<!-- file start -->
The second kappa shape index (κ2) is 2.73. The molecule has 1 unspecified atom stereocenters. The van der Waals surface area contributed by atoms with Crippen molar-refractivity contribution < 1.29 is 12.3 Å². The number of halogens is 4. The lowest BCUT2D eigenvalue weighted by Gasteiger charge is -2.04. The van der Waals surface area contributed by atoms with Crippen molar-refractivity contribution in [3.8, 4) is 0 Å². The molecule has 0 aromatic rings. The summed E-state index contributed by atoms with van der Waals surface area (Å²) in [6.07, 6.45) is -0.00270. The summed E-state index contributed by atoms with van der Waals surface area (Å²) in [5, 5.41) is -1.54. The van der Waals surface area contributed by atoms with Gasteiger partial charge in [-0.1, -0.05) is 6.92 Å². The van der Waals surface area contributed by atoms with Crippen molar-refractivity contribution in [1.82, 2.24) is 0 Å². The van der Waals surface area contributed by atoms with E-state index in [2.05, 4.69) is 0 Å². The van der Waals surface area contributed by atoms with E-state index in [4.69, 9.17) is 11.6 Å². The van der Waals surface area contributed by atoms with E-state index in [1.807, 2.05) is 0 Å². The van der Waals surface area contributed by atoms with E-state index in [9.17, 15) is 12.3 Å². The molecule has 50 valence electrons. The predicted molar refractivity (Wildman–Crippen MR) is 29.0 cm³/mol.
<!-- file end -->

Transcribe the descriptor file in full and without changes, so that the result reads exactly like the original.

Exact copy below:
The second kappa shape index (κ2) is 2.73. The molecule has 1 unspecified atom stereocenters. The van der Waals surface area contributed by atoms with Crippen molar-refractivity contribution < 1.29 is 12.3 Å². The number of halogens is 4. The lowest BCUT2D eigenvalue weighted by Gasteiger charge is -2.04. The van der Waals surface area contributed by atoms with Crippen molar-refractivity contribution in [3.8, 4) is 0 Å². The molecule has 0 aromatic rings. The summed E-state index contributed by atoms with van der Waals surface area (Å²) in [6.07, 6.45) is -0.00270. The summed E-state index contributed by atoms with van der Waals surface area (Å²) in [5, 5.41) is -1.54. The van der Waals surface area contributed by atoms with Gasteiger partial charge in [-0.1, -0.05) is 6.92 Å². The van der Waals surface area contributed by atoms with Crippen molar-refractivity contribution in [1.82, 2.24) is 0 Å². The van der Waals surface area contributed by atoms with E-state index in [2.05, 4.69) is 0 Å². The van der Waals surface area contributed by atoms with E-state index in [4.69, 9.17) is 11.6 Å². The van der Waals surface area contributed by atoms with E-state index in [1.807, 2.05) is 0 Å². The van der Waals surface area contributed by atoms with E-state index in [9.17, 15) is 12.3 Å². The molecule has 50 valence electrons. The predicted molar refractivity (Wildman–Crippen MR) is 29.0 cm³/mol.